About BASK Flashbacks

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I realize that new readers don’t always find some of the more useful old posts, and new ones may have forgotten all about them. I know I forget, because I often say, “Oh, I haven’t written about this,” and then I look it up and lo and behold I have.

So today I’m going to write about flashbacks and pull together some of the more important points that I’ve already covered.

The BASK model of flashbacks is useful because a lot of people can get an overview of what is going on in what seems like a totally chaotic moment. Although, at first, they probably don’t think of it while in the middle of a flashback, when they catch their breath it organizes their understanding of what they just experienced. In time, it’s often possible to remember the intellectual framework while in the middle of a flashback. This provides some welcome distance – one foot in the present and the other in the past.

Bennet Braun’s created this model of flashbacks back in 1998. You can download his original article at https://core.ac.uk/download/pdf/36679914.pdf. It’s very theoretical and I found it hard to read and understand in places. So I will paraphrase the part that I have found most useful.

When a child is terrified, parts of the experience get separated from each other and stored in different parts of the brain. They can therefore come back separately. You often don’t get the whole memory all at once – you get it in bits and pieces. Bennet Braun organized the separate parts in this way:

BASK: B = behavior. A = affect (emotion), S = sensations, and K = knowledge.

B (Behavior) I find behavior to be the hardest part to identify as a flashback because it seems like a totally appropriate reaction to the present situation. Let’s look at a few examples.

A man keeps falling for alcoholic women. He may not realize that his mother was alcoholic and that he is unconsciously replicating the patterns of the mother-child relationship. He just keeps being attracted to alcoholic women and deep down hopes that the ending will be different and that he finally will be loved and treated well. A survivor may be anorexic, not knowing that she was forced to eat body parts or things that contained drugs. Now that she is able to say no, she refuses defiantly, even though it hurts her body. (Me, I tend to cower before anybody in authority, expecting them to demolish me.)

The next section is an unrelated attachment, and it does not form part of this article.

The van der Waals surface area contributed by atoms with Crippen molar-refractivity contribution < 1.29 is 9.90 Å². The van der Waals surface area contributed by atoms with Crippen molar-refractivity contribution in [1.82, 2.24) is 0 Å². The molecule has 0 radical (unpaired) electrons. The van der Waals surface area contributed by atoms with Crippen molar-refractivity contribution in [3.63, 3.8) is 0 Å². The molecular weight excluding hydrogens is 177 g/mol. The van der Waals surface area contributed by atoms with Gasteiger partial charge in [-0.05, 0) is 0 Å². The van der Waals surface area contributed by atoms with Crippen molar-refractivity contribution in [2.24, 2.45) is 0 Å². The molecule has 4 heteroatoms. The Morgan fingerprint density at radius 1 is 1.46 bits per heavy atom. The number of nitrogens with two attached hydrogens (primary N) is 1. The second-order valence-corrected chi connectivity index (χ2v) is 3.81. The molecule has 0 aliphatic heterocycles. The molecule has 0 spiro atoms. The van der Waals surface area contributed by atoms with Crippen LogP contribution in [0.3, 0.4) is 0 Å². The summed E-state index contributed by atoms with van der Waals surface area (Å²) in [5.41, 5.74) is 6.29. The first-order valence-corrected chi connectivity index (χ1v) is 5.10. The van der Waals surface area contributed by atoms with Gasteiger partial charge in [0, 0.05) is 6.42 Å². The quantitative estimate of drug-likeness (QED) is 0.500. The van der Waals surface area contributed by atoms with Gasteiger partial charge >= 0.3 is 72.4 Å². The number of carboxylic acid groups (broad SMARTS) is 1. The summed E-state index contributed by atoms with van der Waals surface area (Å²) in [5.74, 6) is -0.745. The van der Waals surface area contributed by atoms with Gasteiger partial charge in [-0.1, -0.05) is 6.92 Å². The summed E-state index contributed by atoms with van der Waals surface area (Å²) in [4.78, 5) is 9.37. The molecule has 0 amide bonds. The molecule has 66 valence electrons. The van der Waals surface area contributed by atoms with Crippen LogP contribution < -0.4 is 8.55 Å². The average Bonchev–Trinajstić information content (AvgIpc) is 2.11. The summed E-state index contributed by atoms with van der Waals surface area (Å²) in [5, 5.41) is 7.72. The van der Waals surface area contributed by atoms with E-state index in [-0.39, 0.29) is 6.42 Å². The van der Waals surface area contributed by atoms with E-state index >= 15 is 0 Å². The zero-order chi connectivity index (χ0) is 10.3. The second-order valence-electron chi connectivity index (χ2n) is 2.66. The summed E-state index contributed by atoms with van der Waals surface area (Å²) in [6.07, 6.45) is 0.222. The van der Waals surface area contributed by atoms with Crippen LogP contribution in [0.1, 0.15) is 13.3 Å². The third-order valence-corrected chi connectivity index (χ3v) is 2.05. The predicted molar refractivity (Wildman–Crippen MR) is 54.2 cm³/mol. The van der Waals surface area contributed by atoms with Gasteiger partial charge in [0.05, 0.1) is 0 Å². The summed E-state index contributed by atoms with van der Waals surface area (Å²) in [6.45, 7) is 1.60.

These days, “acting out” means doing something that others disapprove of, getting into trouble. But the original meaning is that you are compulsively repeating the story of what happened to you. You are using action as an art form to tell your story, just like you are when you draw in your journal.

A (Affect or emotion) is easier for me to spot. A feeling sweeps over me when something happens that triggers me. Sometimes I know what event was triggered, sometimes I just recognize the trigger and the feelings that were aroused. Sometimes it seems to come out of the blue because I do not have the vaguest idea what the trigger was, let alone the event.

Before a person remembers the abuse, there is no understanding of triggers and flashbacks. The feelings, therefore. either seem totally warranted by whatever is going on or they seem like proof of craziness.

S (Sensation) This covers a wide range of things. An internal picture of something that happened, voices of your abusers threatening or belittling you, songs used in your programming, a weird taste in your mouth, a sense of pressure around your wrists where you were bound. It also covers pain.

Body memories generally involve pain. It’s important, though, not to assume that all pain comes from a body memory. There may be a present-day source of the pain which requires medical attention. If there is, it may well evoke a body memory, so you have two sources of pain to deal with – one in the present and one from the past. Pretty damn confusing!

K (Cognition Guess BASC didn’t look as catchy, or maybe that acronym was already taken.) I get this kind of flashback often and I always find it a little spooky. I just open my mouth and out comes things that I have no way of knowing unless I learned them back in the cult. Yet I don’t remember who told me or who taught me this, when or where or how I learned it. I also don’t know what I am going to say it until I am saying it.

In the beginning, I often thought I was making things up when I experienced this kind of flashback. My voice was totally even, matter of fact, with not a trace of emotion. I might as well have been discussing the distance between the sun and the earth. But come to think of it of it, how would I know *now* how far away the sun was if I hadn’t known it earlier? If I was guessing, surely I would have been wrong by orders of magnitude. And if I were guessing I would have paused for a moment to collect my thoughts. No, I knew what I was talking about, I just didn’t know I knew it until I said it.

Of course the more of the dissociated parts of an experience come together in a flashback, the more intense it is. Intensity makes it really hard see that it is a flashback and that it won’t last forever. That’s why I found that having an intellectual model helped me put a box around the experience, helped me understand what what was happening, and helped me keep a tiny bit of calm alongside the terror.

This has nothing to do with the BASK model, but I just have to share it anyway. My dear, wonderful Mike, the first therapist to really help me, not just watch me spin my wheels, had an annoying phrase he used all too often. “A flashback is a gift from the unconscious.” Guess what, Mike? You were right all along!

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